catastrophic
5
Hurricane
157+
catastrophic
Category One Hurricane:
Winds 74-95 mph (64-82 kt or 119-153 km/h)

Very dangerous winds will produce some damage: Well-constructed frame homes could have damage to roof, shingles, vinyl siding and gutters. Large branches of trees will snap and shallowly rooted trees may be toppled. Extensive damage to power lines and poles likely will result in power outages that could last a few to several days. Hurricanes Allison of 1995 and Danny of 1997 were Category One hurricanes at peak intensity.

Category Two Hurricane:
Winds 96-110 mph (83-95 kt or 154-177 km/h)

Extremely dangerous winds will cause extensive damage: Well-constructed frame homes could sustain major roof and siding damage. Many shallowly rooted trees will be snapped or uprooted and block numerous roads. Near-total power loss is expected with outages that could last from several days to weeks. Hurricane Bonnie of 1998 was a Category Two hurricane when it hit the North Carolina coast, while Hurricane Georges of 1998 was a Category Two Hurricane when it hit the Florida Keys and the Mississippi Gulf Coast.

Category Three Hurricane:
Winds 111-129 mph (96-112 kt or 178-208 km/h)

Devastating damage will occur: Well-built framed homes may incur major damage or removal of roof decking and gable ends. Many trees will be snapped or uprooted, blocking numerous roads. Electricity and water will be unavailable for several days to weeks after the storm passes. Hurricanes Roxanne of 1995 and Fran of 1996 were Category Three hurricanes at landfall on the Yucatan Peninsula of Mexico and in North Carolina, respectively.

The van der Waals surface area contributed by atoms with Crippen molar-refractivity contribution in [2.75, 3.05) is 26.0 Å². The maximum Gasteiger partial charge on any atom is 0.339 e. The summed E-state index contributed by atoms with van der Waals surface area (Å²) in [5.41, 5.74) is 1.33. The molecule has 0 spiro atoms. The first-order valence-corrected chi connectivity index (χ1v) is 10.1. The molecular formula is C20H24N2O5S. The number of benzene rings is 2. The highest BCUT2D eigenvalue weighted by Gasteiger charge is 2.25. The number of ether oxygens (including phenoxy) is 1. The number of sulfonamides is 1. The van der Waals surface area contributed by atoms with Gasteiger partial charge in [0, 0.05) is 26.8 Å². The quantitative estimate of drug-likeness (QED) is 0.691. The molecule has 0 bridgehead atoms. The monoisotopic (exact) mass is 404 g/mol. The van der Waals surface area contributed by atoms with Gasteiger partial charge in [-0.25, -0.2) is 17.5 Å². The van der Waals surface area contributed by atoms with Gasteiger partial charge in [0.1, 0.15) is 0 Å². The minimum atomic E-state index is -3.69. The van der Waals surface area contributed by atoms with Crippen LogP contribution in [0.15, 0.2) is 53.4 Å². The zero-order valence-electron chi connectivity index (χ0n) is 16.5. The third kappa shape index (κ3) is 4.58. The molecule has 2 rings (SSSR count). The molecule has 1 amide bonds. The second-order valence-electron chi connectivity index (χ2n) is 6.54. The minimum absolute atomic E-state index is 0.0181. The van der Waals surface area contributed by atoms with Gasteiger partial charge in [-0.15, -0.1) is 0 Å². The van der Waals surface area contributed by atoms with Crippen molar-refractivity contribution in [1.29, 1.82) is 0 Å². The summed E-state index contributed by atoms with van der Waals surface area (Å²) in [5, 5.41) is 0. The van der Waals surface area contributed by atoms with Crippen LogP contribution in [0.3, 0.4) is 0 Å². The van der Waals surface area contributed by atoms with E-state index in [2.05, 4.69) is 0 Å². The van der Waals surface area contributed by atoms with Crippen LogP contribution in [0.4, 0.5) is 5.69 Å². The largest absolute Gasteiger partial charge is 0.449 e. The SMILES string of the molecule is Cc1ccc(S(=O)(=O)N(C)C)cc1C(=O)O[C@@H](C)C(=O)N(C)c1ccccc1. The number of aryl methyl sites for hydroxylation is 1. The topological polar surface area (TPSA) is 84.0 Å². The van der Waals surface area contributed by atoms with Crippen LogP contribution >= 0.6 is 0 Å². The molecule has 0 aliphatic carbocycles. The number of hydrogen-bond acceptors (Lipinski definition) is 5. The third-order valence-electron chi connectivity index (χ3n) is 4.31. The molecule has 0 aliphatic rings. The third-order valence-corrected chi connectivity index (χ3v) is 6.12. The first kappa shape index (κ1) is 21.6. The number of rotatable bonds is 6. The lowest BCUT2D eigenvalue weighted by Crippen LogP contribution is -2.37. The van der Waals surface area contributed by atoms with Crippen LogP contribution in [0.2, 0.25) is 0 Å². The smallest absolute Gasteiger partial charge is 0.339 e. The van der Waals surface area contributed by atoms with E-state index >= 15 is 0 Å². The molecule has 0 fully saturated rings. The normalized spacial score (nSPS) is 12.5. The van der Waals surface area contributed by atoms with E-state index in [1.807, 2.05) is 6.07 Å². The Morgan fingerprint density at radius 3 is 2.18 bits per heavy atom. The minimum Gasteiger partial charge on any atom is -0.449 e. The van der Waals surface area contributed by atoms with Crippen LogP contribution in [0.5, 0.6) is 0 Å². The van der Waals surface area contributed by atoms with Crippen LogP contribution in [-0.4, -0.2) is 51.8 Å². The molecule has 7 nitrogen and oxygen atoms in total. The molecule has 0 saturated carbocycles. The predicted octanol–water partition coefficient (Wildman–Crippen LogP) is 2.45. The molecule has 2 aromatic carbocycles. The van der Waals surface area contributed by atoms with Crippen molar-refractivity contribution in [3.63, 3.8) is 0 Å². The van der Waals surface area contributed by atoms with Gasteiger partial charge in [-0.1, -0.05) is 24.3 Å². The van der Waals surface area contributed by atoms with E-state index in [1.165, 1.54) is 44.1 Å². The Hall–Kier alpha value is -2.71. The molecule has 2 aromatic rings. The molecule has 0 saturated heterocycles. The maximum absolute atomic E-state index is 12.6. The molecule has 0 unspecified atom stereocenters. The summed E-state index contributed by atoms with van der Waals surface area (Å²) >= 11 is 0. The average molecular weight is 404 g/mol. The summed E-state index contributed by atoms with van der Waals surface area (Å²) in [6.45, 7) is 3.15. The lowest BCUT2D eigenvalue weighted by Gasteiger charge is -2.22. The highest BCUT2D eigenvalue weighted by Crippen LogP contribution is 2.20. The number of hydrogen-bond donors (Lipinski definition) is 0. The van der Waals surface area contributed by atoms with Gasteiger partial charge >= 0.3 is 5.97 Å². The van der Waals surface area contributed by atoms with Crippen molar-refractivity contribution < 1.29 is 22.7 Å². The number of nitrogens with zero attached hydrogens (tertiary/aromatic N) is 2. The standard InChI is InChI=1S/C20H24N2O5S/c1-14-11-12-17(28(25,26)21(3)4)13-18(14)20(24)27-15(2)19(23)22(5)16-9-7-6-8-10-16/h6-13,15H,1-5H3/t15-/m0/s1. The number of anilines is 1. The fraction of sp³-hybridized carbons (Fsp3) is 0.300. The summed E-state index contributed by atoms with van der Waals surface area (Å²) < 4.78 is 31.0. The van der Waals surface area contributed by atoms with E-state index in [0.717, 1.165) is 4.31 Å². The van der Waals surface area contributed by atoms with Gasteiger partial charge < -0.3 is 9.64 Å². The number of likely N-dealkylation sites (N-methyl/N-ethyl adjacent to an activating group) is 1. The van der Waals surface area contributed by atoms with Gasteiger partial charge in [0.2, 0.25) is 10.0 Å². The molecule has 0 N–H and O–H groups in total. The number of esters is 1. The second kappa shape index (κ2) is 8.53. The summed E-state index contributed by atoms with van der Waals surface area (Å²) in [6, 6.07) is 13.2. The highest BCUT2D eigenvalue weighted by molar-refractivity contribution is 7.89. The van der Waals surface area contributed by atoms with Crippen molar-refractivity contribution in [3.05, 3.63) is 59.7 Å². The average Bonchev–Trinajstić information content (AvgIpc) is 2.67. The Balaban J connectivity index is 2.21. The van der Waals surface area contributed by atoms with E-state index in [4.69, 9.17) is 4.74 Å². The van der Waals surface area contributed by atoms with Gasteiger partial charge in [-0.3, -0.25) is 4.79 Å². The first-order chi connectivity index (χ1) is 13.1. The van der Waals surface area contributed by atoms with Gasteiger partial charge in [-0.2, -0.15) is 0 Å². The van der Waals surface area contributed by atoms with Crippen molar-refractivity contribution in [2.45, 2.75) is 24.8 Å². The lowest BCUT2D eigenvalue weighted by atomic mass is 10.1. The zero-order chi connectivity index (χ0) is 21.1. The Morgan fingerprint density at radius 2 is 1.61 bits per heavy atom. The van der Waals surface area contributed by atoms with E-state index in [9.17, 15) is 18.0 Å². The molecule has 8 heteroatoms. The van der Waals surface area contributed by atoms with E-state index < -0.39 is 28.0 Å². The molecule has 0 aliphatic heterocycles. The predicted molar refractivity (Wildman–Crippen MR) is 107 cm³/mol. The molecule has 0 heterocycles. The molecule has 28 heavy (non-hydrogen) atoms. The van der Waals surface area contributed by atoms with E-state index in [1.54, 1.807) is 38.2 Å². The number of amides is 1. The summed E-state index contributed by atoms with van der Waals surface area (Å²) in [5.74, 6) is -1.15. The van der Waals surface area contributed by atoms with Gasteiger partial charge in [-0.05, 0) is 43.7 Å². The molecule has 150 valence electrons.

Category Four Hurricane:
Winds 130-156 mph mph (113-136 kt or 209-251 km/h)

Catastrophic damage will occur: Well-built framed homes can sustain severe damage with loss of most of the roof structure and/or some exterior walls. Most trees will be snapped or uprooted and power poles downed. Fallen trees and power poles will isolate residential areas. Power outages will last weeks to possibly months. Most of the area will be uninhabitable for weeks or months. Hurricane Luis of 1995 was a Category Four hurricane while moving over the Leeward Islands. Hurricanes Felix and Opal of 1995 also reached Catgeory Four status at peak intensity.

Category Five Hurricane:
Winds greater than 157 mph (137 kt or higher or 252 km/h or higher)

Catastrophic damage will occur: A high percentage of framed homes will be destroyed, with total roof failure and wall collapse. Fallen trees and power poles will isolate residential areas. Power outages will last for weeks to possibly months. Most of the area will be uninhabitable for weeks or months. Hurricane Mitch of 1998 was a Category Five hurricane at peak intensity over the western Caribbean. Hurricane Gilbert of 1988 was a Category Five hurricane at peak intensity and is the strongest Atlantic tropical cyclone of record.

Source: National Oceanic and Atmospheric Administration (NOAA)